The preschool years are a time of boundless energy, curious explorations, and the occasional emotional outbursts that may leave you feeling overwhelmed. Rest assured that you’re not alone. These sudden bursts of intense feelings from your child are a normal part of their developmental journey.
Think of your child as a young explorer who is embracing every opportunity to uncover the world around them. They’re on a quest to experience new things, but their emotional toolkit is still a work in progress. They might not have the communication skills necessary to express their thoughts and needs to you in a calm way.
At our preschool, structure and routine are key to preventing emotional outbursts. Visual schedules are used in our classrooms, serving as reference for our students throughout the day. To ease transitions, our teachers incorporate intentional prompts, whether through a catchy song or chant – helping children prepare for what comes next. When our students exhibit desired behaviors, we celebrate them with praise.
However, outbursts do happen… and parenthood isn’t about perfection. It’s about growth, learning, and building strong emotional bonds with your child. Our teachers are your partners and are here to help navigate this journey with you. Below are some strategies we practice in the classroom that you can try at home.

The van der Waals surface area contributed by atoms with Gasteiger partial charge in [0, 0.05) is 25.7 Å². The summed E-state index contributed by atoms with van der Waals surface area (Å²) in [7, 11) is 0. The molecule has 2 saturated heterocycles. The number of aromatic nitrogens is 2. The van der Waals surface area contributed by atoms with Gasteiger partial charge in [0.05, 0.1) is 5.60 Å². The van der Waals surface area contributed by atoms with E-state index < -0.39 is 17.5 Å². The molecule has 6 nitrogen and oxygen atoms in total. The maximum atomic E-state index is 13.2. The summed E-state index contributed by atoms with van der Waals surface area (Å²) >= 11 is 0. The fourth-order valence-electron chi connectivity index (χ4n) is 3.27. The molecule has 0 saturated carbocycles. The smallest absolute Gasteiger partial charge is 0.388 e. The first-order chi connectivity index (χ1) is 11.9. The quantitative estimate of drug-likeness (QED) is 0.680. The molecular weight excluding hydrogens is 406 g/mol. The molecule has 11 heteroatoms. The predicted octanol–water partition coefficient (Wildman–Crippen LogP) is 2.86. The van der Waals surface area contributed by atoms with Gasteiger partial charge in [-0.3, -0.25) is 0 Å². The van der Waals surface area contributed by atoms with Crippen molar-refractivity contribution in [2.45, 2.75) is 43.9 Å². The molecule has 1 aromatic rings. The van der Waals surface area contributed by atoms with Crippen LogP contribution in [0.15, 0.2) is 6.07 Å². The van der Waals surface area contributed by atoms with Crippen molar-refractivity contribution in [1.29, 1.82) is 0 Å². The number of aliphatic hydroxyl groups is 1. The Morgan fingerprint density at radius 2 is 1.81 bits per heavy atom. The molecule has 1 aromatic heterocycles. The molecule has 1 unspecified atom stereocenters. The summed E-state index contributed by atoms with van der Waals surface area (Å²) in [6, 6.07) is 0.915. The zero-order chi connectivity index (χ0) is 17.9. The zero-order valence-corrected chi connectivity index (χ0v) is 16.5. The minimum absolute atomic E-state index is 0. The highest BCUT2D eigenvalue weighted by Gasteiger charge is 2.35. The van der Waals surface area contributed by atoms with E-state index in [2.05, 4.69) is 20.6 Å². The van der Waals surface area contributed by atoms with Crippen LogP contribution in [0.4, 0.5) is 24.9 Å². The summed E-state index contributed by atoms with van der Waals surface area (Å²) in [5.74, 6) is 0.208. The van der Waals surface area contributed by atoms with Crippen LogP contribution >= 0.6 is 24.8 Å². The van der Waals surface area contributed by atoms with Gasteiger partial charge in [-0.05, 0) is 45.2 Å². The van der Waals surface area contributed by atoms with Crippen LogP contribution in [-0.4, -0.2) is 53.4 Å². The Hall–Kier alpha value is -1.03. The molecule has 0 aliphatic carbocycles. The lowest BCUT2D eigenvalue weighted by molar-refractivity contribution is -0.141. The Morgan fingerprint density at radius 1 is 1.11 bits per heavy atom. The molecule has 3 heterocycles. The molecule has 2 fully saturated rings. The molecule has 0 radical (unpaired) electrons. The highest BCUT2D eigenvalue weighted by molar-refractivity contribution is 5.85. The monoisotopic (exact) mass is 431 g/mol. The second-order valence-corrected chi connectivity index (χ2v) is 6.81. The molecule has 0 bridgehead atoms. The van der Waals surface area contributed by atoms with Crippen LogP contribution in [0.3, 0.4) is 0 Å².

1. Speak with a calm disposition.
Your child is likely to feed off your demeanor. When things get overwhelming, speaking in a calm tone can have a soothing effect, showing your child that you’re there to support and listen.
2. Move your child to a safe place.
Safe spaces allow your child to regain their composure in an environment where they feel secure. For instance, if they’re having a meltdown in a busy store, walk with them to a quiet area. A change of scenery can provide a moment for your child to collect themselves away from loud crowds.
3. Use calming techniques to help regulate emotions.
Help your child develop their own toolkit of calming techniques. Breathing exercises, counting to ten, or even imagining a happy place can be simple yet effective ways to regulate emotions.
4. Offer connection or physical comfort.
Physical touch is a powerful way to communicate love and support. When your child is navigating a storm of feelings, a comforting hug can help them feel understood and cared for.
5. Model appropriate ways to express wants.
Although it may be difficult at times, do your best to express your own emotions, such as frustration and anger, in a positive way. When your child is struggling, you can remind them of your actions, and offer suggestions for ways they too can act appropriately.